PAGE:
Kourou 02 December 2015
How was the universe formed? How does gravity work? The LISA Pathfinder mission, started officially on Dec. 3, 2015 with the launch of the probe from Kourou in French Guyana, will try to answer these and many other questions. LISA Pathfinder was built by ESA with the fundamental contribution of the ASI.
The mission has a very precise and ambitious task: to pave the way to building a space observatory of gravitational waves that should be fully completed by 2034 with the launch of the e-Lisa mission.
The purpose of the probe is to confirm with tests in space the existence of gravitational waves, thereby validating the technology necessary in an environment that cannot be reproduced in any laboratory on Earth.
The probe will be positioned at a distance of about 1.5 million kilometers from Earth. It will contain two freely floating masses, shielded from outside forces, which will follow a path determined solely by the local gravitational field.
The probe position will be kept centered with respect to the test masses; in other words, the probe and the masses will fly in formation. The movement of the test masses will be measured with an accuracy never before experienced thanks to a laser interferometer with picometer resolution.
The contribution of Thales Alenia Space
Thales Alenia Space provided the X-band transponder, one of the key spacecraft units that will act as the unique interface between the satellite and the ground segment. It receives commands from the ground segment and transmits spacecraft telemetries, instrument information and ranging signals.Thales Alenia Space has also provided the Power Specific Check-Out Equipment hardware and software, simulating the solar panels and the batteries, and dedicated to test the spacecraft’s power sub-system during assembly, integration and validation phases.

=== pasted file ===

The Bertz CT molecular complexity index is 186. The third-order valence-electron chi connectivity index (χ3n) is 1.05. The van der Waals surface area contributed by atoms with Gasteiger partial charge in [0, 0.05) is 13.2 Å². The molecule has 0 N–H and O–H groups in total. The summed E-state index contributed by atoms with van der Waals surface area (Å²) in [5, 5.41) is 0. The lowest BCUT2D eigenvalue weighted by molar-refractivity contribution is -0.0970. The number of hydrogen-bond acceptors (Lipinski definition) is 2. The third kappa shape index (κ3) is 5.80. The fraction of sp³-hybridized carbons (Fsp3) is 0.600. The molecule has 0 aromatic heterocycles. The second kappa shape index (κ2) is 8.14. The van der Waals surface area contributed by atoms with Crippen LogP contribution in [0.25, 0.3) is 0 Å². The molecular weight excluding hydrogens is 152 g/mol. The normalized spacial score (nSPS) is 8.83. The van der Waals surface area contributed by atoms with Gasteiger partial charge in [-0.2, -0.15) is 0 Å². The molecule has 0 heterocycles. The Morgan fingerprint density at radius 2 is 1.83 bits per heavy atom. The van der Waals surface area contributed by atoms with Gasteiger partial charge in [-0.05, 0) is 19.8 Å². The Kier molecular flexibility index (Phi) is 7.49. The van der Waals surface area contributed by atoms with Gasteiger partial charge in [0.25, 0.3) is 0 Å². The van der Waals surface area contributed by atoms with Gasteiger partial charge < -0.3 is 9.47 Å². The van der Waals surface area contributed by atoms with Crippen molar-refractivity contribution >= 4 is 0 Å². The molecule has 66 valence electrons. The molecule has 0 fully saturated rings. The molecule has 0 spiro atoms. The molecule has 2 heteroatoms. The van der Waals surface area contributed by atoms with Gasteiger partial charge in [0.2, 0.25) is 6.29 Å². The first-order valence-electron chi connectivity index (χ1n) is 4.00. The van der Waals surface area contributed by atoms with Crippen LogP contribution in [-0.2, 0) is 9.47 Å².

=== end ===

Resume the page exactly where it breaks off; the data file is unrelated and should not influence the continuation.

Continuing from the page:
The contribution of Selex ES
The LISA Pathfinder's sun sensor and micropropulsion system are being provided by Selex ES. They will allow the mission to reach the necessary drag-free conditions. Notably, the cold gas micropropulsion system will allow the ESA spacecraft to position itself and control its attitude (orientation) with extreme accuracy while Selex ES's digital solar sensors, called 'Smart Sun Sensors' will be used during launch and early orbit phase, transfer orbit phase and throughout mission operations in orbit around Lagrange point L1.
In addition, Selex ES has designed and manufactured the LISA Pathfinder's Photo Voltaic Assembly PVA for its solar panel that will provide the spacecraft with 900 W of installed power at 28% average efficiency to power the spacecraft's systems.
The contribution of Telespazio
Telespazio contributed to the LISA Pathfinder mission through its Telespazio VEGA Deutschland subsidiary, providing software solutions and guaranteeing operational services to the European Space Operations Centre (ESOC) in Darmstadt, Germany. Telespazio VEGA Deutschland developed the operational training simulator for the ESOC Flight Control Team during LEOP (Launch and Early Orbit Phase), which will be used to perfect routine tasks while in orbit. Telespazio supports ESOC space operations with a technical team, providing engineering services for information systems and communications. Other teams are engaged in ground station services and flight dynamics control operations.